It cannot have escaped your attention that the UK tax affairs of large corporates are under an unprecedented level of scrutiny, with the tax policies of major corporations such as Google being debated on a daily basis in the national media.
This is likely to ramp up even further once legislation is enacted later in the year requiring large businesses (broadly those corporate groups and partnerships with more than £200m turnover and/or balance sheet total assets of more than £2bn) to publish details of their tax strategy.
These new measures will impact many more businesses than those multi-nationals we have become used to reading about, and will apply regardless of the complexity of the legal structure and the location of commercial operations.
In addition, a ‘special measures’ regime will apply to large businesses that HMRC regards as being ‘persistently uncooperative’ and could lead to additional penalties and possible public ‘naming and shaming’.
Businesses that fail to fully comply with the provisions will therefore face additional scrutiny of their tax affairs and reputational risks in the ‘court of public opinion’.
What does this involve?
For accounting periods starting from the enactment of Finance Bill 2016, large corporates and partnerships will be required to annually publish details of their strategy in relation to all major UK taxes, including corporation tax, VAT and arrangements in relation to employment taxes.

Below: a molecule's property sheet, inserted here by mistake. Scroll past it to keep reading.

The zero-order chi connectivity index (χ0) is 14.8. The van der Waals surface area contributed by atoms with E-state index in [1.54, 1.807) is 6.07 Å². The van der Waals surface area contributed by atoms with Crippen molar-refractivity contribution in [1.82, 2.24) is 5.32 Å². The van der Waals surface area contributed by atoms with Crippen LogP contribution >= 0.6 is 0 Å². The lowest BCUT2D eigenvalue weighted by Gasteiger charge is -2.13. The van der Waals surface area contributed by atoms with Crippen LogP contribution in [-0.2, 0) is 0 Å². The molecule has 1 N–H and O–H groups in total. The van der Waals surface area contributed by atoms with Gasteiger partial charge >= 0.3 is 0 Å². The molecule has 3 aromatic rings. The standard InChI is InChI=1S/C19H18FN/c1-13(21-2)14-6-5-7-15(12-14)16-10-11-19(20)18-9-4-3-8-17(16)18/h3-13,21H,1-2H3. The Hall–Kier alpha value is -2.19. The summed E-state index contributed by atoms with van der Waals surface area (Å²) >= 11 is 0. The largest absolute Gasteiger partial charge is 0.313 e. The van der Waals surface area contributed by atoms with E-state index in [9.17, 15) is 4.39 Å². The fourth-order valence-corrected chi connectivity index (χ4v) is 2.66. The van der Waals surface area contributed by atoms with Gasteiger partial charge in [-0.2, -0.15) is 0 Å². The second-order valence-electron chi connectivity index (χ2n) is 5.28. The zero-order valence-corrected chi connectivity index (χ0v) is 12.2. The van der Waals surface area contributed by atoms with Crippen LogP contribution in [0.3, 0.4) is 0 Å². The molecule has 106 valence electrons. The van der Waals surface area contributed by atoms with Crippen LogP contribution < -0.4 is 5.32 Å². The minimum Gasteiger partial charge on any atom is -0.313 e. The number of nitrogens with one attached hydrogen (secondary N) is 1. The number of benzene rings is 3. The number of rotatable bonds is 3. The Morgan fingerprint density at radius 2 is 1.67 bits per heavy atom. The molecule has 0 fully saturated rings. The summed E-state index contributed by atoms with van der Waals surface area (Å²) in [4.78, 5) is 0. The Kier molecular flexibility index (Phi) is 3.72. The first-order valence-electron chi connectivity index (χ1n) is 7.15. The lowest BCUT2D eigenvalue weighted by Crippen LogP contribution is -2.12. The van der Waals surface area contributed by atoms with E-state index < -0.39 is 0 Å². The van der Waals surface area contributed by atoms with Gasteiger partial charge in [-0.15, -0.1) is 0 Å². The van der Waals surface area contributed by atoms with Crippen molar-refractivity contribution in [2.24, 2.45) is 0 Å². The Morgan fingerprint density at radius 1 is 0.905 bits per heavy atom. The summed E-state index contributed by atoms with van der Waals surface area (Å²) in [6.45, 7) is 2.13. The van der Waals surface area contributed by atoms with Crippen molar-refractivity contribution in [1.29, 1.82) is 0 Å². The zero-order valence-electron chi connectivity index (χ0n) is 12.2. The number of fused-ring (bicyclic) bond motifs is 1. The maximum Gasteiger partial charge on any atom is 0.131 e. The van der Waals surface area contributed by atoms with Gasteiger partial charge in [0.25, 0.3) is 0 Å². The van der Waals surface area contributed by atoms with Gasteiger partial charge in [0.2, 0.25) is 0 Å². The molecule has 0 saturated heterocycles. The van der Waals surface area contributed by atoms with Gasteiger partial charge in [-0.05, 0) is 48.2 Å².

The published tax strategy must describe the following:
- the business’s approach to UK tax risk management and governance;
- the business’s attitude towards UK tax planning;
- the level of UK tax risk that the business is prepared to accept; and
- the approach of the business towards its dealings with HMRC.
The annual tax strategy must be made freely available on the internet for at least a year or, if sooner, until the following year’s strategy is published. It may also be published elsewhere, for example, in financial statements in line with the current practice of many FTSE100 listed companies.
It will be important that the published tax strategy does more than merely pay lip-service to the requirements. Recent research commissioned by HMRC identified that the formalities associated with a tax strategy and the language included is indicative of a business’s overall approach to tax.
So, it is likely that HMRC will pay close attention to content of businesses’ published tax strategies and will use this as additional tool for risk assessment.
Of course, the fact that a business’s tax strategy will be in the public domain will mean that other stakeholders will also have the opportunity to review it and make peer group comparisons.
Actions to take
These changes are on their way, and large businesses should prepare for their introduction now to mitigate tax and reputational risks.
RSM works with many businesses that are affected by these provisions, so please talk to your existing RSM tax contact who can work with you to help you understand the new regime and, if necessary, assist with devising and articulating a tax strategy which is coherent, robust and fit for purpose.
For more information please get in touch with Dan Robertson or your usual RSM contact.